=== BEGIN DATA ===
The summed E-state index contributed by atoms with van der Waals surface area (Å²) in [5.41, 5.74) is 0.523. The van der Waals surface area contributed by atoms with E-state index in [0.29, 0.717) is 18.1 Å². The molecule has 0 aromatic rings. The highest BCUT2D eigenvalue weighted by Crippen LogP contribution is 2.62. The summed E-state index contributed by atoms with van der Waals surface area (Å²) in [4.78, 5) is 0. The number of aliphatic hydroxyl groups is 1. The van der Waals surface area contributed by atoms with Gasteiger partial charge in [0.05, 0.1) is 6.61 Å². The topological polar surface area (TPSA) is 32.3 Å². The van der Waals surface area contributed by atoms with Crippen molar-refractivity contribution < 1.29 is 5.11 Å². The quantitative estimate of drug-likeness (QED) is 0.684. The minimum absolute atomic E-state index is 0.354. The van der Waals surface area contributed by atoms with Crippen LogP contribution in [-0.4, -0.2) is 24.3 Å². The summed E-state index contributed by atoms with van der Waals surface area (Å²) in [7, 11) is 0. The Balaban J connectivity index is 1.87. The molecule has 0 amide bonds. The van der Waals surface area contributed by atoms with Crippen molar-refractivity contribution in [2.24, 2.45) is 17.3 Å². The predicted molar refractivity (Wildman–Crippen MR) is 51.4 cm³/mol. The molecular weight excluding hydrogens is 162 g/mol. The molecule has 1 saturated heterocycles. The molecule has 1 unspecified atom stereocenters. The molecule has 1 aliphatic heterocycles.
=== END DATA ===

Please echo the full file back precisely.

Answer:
The summed E-state index contributed by atoms with van der Waals surface area (Å²) in [5.41, 5.74) is 0.523. The van der Waals surface area contributed by atoms with E-state index in [0.29, 0.717) is 18.1 Å². The molecule has 0 aromatic rings. The highest BCUT2D eigenvalue weighted by Crippen LogP contribution is 2.62. The summed E-state index contributed by atoms with van der Waals surface area (Å²) in [4.78, 5) is 0. The number of aliphatic hydroxyl groups is 1. The van der Waals surface area contributed by atoms with Gasteiger partial charge in [0.05, 0.1) is 6.61 Å². The topological polar surface area (TPSA) is 32.3 Å². The van der Waals surface area contributed by atoms with Crippen molar-refractivity contribution < 1.29 is 5.11 Å². The quantitative estimate of drug-likeness (QED) is 0.684. The minimum absolute atomic E-state index is 0.354. The van der Waals surface area contributed by atoms with Crippen LogP contribution in [-0.4, -0.2) is 24.3 Å². The summed E-state index contributed by atoms with van der Waals surface area (Å²) in [7, 11) is 0. The Balaban J connectivity index is 1.87. The molecule has 0 amide bonds. The van der Waals surface area contributed by atoms with Crippen molar-refractivity contribution in [2.24, 2.45) is 17.3 Å². The predicted molar refractivity (Wildman–Crippen MR) is 51.4 cm³/mol. The molecular weight excluding hydrogens is 162 g/mol. The molecule has 1 saturated heterocycles. The molecule has 1 unspecified atom stereocenters. The molecule has 1 aliphatic heterocycles.